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11. Holder has a right of action against any of the prior parties. Whether the measure of recovery will be the amount of the bill or note, where the action is against an endorser who has received from the plaintiff less than the amount, or is by an endorser who has been subjected to costs.
The holder has his remedy against all the parties on a bill; he may sue the acceptor, or the drawer, or any endorser, till the debt is satisfied. Notwithstanding the acceptor or one endorser be charged in execution, an action may be maintained against another endorser. Haylings v. Mullhall, 2 W. Bl. 1236; Macdonald v. Bovington, 4 T. R. 825. The acceptor may have been discharged under what in England is termed the lords act; and yet if the bill be recovered from the drawer, he may, notwithstanding the acceptor has been thus discharged for the very debt, still sue him and charge him in execution. It is considered that by the drawer's payment a new cause of action arose, which may be enforced without regard to what passed in the former action. S. C.
In Pennsylvania, and perhaps most of the other states, it is common to sue the respective parties to a bill in different actions, though there can be but one satisfaction. A suit and a judgment against a person as one of the acceptors of a bill, will not prevent a suit against the drawers, though the drawers be a firm, of which the defendant in the former suit is a member. Allen v. Union Bank, 5 Whart. 424; Wise &c. v. Prowze, 9 Price 393.
If the holder sue the endorsers, it will be of no avail for them to shew that they served a written notice on the holder, requiring suit to be brought against the maker, and that he is in good circumstances and able to pay the money. If they wish recourse to be had to the maker or acceptor, they can take up the paper and sue for themselves. Beebe v. West Branch Bank, 7 W. & S. 375; Day v. Ridgway &c. 5 Harris 309; Skinn. 343.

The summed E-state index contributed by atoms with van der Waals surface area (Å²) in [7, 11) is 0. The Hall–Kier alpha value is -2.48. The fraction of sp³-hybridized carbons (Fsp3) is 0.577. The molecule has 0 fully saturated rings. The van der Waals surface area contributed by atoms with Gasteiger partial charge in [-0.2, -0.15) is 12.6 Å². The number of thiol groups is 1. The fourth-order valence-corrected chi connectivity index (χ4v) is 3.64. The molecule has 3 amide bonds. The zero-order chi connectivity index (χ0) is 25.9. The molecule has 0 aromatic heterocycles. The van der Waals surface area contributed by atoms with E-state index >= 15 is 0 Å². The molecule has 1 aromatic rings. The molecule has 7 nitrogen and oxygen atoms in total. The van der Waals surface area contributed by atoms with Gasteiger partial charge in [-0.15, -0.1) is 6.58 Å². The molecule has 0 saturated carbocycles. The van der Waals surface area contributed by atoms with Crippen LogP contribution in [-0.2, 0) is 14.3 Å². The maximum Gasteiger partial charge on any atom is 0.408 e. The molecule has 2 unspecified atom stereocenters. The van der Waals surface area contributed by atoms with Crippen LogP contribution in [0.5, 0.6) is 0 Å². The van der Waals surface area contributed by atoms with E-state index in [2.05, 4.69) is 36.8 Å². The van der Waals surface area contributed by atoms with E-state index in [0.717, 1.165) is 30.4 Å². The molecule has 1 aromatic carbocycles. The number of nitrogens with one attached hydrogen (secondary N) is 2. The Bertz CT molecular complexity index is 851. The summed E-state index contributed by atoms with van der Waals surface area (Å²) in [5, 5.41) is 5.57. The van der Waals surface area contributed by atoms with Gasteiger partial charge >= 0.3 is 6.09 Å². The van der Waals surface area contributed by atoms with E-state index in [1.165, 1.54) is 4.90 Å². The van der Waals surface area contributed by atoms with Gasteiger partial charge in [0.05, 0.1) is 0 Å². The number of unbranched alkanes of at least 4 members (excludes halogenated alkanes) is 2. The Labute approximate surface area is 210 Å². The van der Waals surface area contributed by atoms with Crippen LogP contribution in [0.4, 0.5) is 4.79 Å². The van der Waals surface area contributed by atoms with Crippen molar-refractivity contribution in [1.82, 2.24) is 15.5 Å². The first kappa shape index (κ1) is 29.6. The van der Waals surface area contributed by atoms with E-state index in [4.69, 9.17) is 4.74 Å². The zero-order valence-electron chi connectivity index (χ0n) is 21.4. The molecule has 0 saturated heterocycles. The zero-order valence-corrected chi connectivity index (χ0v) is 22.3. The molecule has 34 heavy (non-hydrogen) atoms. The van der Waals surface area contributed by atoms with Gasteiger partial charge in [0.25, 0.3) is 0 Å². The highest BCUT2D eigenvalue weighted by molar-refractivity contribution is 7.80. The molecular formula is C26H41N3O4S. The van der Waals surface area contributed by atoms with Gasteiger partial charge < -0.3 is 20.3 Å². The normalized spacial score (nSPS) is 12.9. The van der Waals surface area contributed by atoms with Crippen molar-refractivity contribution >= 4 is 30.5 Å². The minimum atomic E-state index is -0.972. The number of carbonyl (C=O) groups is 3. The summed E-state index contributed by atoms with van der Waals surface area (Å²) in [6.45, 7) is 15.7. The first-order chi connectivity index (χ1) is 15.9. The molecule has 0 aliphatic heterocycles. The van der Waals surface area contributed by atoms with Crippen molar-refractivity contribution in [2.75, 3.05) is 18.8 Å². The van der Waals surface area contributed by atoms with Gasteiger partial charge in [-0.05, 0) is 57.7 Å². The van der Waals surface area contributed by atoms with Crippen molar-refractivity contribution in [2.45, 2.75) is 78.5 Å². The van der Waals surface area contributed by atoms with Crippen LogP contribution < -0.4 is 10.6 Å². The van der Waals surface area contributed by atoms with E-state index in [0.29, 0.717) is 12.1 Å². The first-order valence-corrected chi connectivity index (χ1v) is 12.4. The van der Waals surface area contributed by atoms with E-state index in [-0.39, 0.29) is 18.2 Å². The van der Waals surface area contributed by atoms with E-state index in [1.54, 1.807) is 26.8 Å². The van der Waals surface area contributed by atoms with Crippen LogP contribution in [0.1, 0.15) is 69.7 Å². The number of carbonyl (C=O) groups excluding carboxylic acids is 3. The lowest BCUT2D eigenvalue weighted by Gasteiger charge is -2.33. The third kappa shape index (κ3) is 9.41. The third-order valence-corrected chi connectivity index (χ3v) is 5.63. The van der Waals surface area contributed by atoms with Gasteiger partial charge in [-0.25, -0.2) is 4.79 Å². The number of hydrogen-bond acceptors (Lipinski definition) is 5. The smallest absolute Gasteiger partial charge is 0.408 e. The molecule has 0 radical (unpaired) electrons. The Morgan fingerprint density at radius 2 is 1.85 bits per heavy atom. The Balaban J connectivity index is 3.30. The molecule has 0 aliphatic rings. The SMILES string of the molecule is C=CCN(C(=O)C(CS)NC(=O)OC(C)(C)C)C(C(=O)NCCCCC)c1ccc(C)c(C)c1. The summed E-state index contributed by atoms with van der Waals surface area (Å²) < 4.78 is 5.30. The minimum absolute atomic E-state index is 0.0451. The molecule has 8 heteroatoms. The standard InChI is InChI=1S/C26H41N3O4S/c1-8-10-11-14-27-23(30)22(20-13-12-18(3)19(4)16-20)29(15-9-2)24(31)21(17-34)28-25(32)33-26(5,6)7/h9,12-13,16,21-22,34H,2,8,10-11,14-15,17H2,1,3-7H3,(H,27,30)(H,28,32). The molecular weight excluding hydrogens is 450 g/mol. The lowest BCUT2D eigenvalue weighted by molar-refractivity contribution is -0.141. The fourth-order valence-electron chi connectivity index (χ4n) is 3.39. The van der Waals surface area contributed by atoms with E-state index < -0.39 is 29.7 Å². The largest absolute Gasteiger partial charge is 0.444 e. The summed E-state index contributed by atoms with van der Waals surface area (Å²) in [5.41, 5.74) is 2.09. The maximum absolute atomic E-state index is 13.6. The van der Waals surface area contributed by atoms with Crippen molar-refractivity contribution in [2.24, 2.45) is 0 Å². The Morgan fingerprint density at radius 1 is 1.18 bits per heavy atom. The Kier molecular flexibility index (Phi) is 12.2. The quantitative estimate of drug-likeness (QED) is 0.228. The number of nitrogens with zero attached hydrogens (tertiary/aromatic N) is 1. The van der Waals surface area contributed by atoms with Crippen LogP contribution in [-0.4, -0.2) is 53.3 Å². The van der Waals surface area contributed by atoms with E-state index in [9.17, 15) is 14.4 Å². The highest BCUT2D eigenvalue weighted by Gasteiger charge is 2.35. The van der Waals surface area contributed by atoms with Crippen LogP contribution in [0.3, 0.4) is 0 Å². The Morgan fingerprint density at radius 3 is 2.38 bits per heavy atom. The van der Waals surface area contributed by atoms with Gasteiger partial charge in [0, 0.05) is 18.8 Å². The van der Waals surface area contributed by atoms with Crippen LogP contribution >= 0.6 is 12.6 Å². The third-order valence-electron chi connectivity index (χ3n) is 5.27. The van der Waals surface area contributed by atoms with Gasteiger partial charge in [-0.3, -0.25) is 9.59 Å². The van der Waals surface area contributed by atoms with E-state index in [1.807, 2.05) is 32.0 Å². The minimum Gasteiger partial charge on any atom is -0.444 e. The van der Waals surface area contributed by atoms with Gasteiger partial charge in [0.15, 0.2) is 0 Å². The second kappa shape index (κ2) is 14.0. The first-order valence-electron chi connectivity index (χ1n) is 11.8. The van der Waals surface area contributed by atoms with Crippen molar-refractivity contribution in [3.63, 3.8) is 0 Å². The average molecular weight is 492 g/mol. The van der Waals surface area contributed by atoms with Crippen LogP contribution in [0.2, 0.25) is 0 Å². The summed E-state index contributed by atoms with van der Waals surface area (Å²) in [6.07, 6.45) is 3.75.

The whole money due upon a bill may be paid by an endorser, without satisfying the bill as it regards acceptor or drawer. It is every day's practice for a dishonoured bill to be thrown back upon the first endorser: each endorser taking back from his immediate endorser what he has paid on account of the bill, and at the same time delivering up the bill to him; and the latter again throwing it back on his immediate endorser, till it at last arrives at the first endorser. 1 Bos. & Pul. 657, 8.
Generally an endorser should not delay taking up the paper until he is prosecuted to judgment and execution, and thereby subjected to costs. The courts of Pennsylvania have sometimes, on the ground of an implied promise, allowed an endorser to recover legal costs in addition to the money paid and interest. 5 Rawle 109. But in New York and Massachusetts it is considered that such costs accrued by his own default; that there is no implied promise on the part of the maker to save him harmless therefrom; and that he cannot resort to the maker for indemnity against them, unless there be a special promise to save him harmless. Simpson v. Griffin, 9 Johns. 131; Copp v. McDugall, 9 Mass. 6. In general, the holder of an endorsed note will be entitled to recover the whole amount on the face of the note, because the presumption of fact, in the absence of counter-proof, is that he gave the full value for it, or that he took it from some other holder for value, to collect the amount, receive a certain part to his own use, and account to the party from whom he took it for the surplus. Shaw, C. J., in Stoddard &c. v. Kimball, 6 Cush. 471.
But where the counter-proof shews that the bill is an accommodation one, and that known to the endorsee, and he pays but part of the amount, he can only recover the sum he has actually paid. Wisson v. Roberts, 1 Esp. 262; Brown v. Mott, 7 Johns. 361. In an action against the endorser of a note for $343 25, he was allowed to prove that it was purchased for $90 under the face of it. Braman v. Hess, 13 Johns. 52.